Orbitrap Illustration

Horse Urine Quantitation

Screening and quantitation of a wide range of drugs in horse urine is challenging due to the presence of many similar molecules in the sample, the matrix interference, and the significant sample-to-sample differences due to the varying nature of the matrix. For faster analysis time, very high resolution, accurate-mass measurements and fast polarity switching are necessary to identify the drugs and metabolites.
 
The workflow described here supports solid-phase extraction (SPE), liquid-liquid extraction (LLE), and online sample extraction using Thermo Scientific TurboFlow technology for many classes of drugs and metabolites. It uses simple full-scan MS at 100,000 FWHM resolution in alternating positive/negative polarity and HCD fragmentation for screening and targeted MS2 for quantitation. The MS and fragmentation data acquired in Full Scan mode is processed by Thermo Scientific ExactFinder software for screening and Thermo Scientific TraceFinder software for quantitation. ExactFinder™ software supports both targeted and unknown screening. It does a very thorough interrogation of the data by making use of the built-in database and mass spectral library of over 1400 compounds, retention times, isotope pattern matching, elemental composition determinations and ChemSpider searches to identify and confirm drugs and metabolites in the sample.

For additional resources, search the Orbitrap Science Library

Workflow Overview for Horse Urine Quantitation


Currently, urine is a matrix of choice for quantitative analysis in equine drug testing. Many drugs and their metabolites are present in conjugated form in urine and include isomers that need to be identified by separation using chromatography. The analytical method workflow must handle a wide range of polarities of many similar molecules, matrix interferences, wide dynamic ranges and significant sample-to-sample differences caused by the varying nature of the urine matrix.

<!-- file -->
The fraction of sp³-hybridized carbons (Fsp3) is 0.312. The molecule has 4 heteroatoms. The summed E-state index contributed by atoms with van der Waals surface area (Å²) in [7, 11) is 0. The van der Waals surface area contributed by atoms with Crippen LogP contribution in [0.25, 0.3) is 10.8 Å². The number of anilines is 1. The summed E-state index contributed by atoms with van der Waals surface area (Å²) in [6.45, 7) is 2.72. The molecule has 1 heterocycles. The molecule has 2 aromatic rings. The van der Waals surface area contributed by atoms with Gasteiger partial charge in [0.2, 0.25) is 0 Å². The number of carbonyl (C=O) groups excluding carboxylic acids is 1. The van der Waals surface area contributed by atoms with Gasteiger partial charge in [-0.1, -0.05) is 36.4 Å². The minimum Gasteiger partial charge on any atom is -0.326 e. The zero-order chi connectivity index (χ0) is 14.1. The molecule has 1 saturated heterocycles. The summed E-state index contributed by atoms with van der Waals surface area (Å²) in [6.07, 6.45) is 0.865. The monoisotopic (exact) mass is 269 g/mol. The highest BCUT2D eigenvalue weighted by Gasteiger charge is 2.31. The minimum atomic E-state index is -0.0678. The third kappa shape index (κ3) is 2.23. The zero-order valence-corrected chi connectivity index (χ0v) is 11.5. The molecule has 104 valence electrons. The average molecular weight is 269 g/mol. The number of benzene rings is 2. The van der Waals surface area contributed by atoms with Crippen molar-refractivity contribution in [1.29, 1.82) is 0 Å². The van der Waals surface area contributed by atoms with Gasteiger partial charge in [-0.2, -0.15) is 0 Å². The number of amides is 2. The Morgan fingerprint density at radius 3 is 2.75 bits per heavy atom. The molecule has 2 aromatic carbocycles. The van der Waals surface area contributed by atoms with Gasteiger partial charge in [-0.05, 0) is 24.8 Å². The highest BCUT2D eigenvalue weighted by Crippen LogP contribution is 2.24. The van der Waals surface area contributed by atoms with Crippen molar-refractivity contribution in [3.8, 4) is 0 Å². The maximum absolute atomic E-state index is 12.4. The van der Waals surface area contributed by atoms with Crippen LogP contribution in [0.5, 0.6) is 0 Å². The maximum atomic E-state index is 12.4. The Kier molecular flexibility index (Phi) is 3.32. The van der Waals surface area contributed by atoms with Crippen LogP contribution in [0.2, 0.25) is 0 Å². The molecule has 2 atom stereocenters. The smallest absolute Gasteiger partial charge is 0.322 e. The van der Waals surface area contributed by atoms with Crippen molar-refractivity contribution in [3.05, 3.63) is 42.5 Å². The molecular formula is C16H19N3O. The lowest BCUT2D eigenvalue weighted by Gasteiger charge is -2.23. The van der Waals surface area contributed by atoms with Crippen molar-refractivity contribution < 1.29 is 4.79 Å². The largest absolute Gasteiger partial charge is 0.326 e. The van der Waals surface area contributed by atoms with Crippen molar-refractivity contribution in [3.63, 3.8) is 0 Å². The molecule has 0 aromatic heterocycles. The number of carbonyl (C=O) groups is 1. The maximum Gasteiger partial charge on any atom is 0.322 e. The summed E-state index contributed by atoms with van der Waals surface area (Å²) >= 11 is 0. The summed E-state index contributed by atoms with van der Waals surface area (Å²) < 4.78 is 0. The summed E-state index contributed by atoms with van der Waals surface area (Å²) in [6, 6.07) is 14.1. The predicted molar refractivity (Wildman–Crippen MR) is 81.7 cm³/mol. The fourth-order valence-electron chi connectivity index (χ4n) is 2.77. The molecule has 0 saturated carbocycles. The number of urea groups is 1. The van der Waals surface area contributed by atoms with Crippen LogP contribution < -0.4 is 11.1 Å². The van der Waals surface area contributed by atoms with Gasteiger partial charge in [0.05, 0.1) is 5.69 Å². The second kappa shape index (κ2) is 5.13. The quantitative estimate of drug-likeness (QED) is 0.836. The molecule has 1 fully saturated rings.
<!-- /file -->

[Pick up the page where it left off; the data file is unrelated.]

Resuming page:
Most quantitative analysis is done using a selected reaction monitoring (SRM) approach on a triple-stage quadrupole mass spectrometer. The SRM duty cycle limits monitoring, and quantitating large numbers of analytes is very difficult, if not impossible. For the first time, high-resolution, accurate-mass mass spectrometry based on Orbitrap™ technology offers a practical solution for the challenge at hand. The high resolution of up to 140,000 FWHM at m/z 200 enables separation of drugs and metabolites from interferences. Fast positive/negative switching catches acidic, basic and neutral drugs. Better than 3 ppm mass accuracy assures confidence in identification, and fragment ions from the HCD cell further confirm the identity beyond a reasonable doubt (see the Opiates workflow). The Thermo Scientific Exactive Plus mass spectrometer provides confident quantitative analysis in complex samples, such as urine and other body fluids. The Thermo Scientific Q Exactive mass spectrometer, with MS2 capabilities, offers increased sensitivity and the ability to perform ion ratio confirmation. Ion ratio confirmation may be required depending on the confirmation guidelines. All of this is made simple by using Thermo Scientific TraceFinder software, which helps attain high productivity and confidence in routine quantitation.
 
Here we describe the application of Orbitrap technology-based workflow solutions for the quantitation of drugs and metabolites in urine (see the Opiates workflow). The workflow described below uses a solid-phase extraction (SPE) or liquid-liquid extraction (LLE) method for sample preparation. It uses full-scan MS or targeted MS2 at 70,000 to 100,000 FWHM at m/z 200 resolution.









Literature Highlights

 

Use of benchtop exactive high resolution and high mass accuracy orbitrap mass spectrometer for screening in horse doping control

Moulard Y, Bailly-Chouriberry L, et al.
Anal Chim Acta. 2011 Aug 26;700(1-2):126-36.
 

High resolution accurate mass screening of prohibited substances in equine plasma using liquid chromatography – Orbitrap mass spectrometry.

Ho EN, Kwok WH, et al.
Drug Test Anal. 2012 Sep 3.